An interesting account of the Borstal system comes from the Borstal Association, called Borstal in 1911. The business of the association is to look after lads and girls who have been in the institutions. It seems that there is great necessity for longer periods of detention and of licence on release if the time spent in the institution is to bear full fruit.
Part 2 of the first volume of Shearwood's Bar Examination Questions with Answers (Sweet and Maxwell Limited) is now out, containing those for the Easter Term 1911.
Two pamphlets on the Finnish questions, published in St. Petersburg, have been sent to us: The Finnish Revolution in Preparation, 1889-1905, being the story as now disclosed by secret documents, by Eug. Feodoroff, translated by G. Dobson; and Finland: its Place in the Russian State, by Lieut.-General M. Borodkin. According to the latter, the ultimate secret aim of the revolutionaries is the independence of their native land, and their chief hope lies in the speedy bankruptcy of and military impotence of Russia.
Mead and Bodkin on the Criminal Law Amendment Act 1885. Third Edition. Butterworth and Co., 11 and 12, Bell-yard, Temple Bar; Shaw and Sons, 7 and 8, Fetter-lane, E.C. Price 7s. 6d. net.
Shearwood's Questions and Answers on Civil Procedure and Evidence. Butterworth and Co., 11 and 12, Bell-yard, Temple Bar. Price 69. Clemson on Methods and Machinery of Business. Second Edition. Butterworth and Co., 11 and 12, Bell-yard, Temple Bar. Price 2s. 6d. net.
Shaw of Dunfermline (Lord) on Legislature and Judiciary. Hodder and Stoughton, Warwick-square, E.C. Price 28. net.
Best on Evidence. Eleventh Edition. Sweet and Maxwell Limited, 3, Chancery-lane. Price 253.
Layton's Interest Tables. Charles and Edwin Layton, 56, Farringdonstreet, E.C.
LEGISLATION AND JURISPRUDENCE.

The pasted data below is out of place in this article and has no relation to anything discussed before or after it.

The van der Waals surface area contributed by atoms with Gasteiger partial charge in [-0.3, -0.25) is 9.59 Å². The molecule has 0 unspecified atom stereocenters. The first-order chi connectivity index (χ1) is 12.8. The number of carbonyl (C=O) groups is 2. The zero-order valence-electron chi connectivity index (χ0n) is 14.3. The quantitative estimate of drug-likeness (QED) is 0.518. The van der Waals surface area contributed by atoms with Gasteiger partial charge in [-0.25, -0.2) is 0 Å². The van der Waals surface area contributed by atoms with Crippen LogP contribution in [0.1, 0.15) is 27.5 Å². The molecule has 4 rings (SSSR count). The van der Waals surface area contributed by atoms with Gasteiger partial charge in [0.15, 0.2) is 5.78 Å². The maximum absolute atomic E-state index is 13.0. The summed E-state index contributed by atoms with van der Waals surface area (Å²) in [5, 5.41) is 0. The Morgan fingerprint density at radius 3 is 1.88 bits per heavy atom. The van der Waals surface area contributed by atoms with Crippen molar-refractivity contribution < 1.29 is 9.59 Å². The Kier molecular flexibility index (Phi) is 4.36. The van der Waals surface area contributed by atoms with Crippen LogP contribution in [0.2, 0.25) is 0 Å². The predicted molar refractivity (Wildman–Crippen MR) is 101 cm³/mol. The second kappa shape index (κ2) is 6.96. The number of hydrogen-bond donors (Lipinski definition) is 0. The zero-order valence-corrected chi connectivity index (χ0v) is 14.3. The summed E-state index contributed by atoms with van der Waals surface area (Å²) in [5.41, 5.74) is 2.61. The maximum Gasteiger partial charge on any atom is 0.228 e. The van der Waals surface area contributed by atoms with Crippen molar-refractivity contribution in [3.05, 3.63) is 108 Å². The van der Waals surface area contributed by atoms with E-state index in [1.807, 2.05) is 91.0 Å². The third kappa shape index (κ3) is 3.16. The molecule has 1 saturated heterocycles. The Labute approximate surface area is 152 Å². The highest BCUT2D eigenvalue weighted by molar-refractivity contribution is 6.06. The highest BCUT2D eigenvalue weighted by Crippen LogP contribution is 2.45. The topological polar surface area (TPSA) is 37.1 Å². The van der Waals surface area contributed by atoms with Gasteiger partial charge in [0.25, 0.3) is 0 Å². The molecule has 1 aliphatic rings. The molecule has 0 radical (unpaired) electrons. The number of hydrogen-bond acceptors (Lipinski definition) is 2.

THE Bill introduced by Sir D. BRYNMOR JONES on the subject of the relationship between Nonconformists and the English Church communion is obviously the result of the recent action of the BISHOP of HEREFORD which has been so much canvassed by the episcopal bench. The Bill proposes that any Nonconformist minister may preach or officiate in any English church or cathedral, and a corresponding permission is accorded to the clergy of the Church of England in regard to any Nonconformist chapel. Furthermore, no bishop is to be allowed to inhibit any individual exercising this liberty. The second clause empowers everyone who has attained eighteen years of age to claim the right of admission to the Holy Communion notwithstanding any non-compliance with the obligations of the Confirmation Service. It is not purposed that anything should be done to remove the disabilities of those who lead notoriously evil lives, but, on the other hand, no clergy are to attempt to exclude from the Holy Communion any man on the ground that he has married his deceased wife's sister, and there is a corresponding provision in regard to a deceased husband's brother. This carries out in statutory form the effect of judicial decisions. The Bill is, of course, very controversial, and even in the English Church there are two or three currents of opinion flowing upon it. There is, moreover, no general desire for its indulgence in the minds of Nonconformiste. As the bishops have nearly always stood in the way of such voluntary action as has been possible, it may safely be assumed that the Bill will be strongly opposed in that quarter. Looking to the rocks in the way and to the lateness of the session, there can scarcely be much doubt as to the failure of the Bill.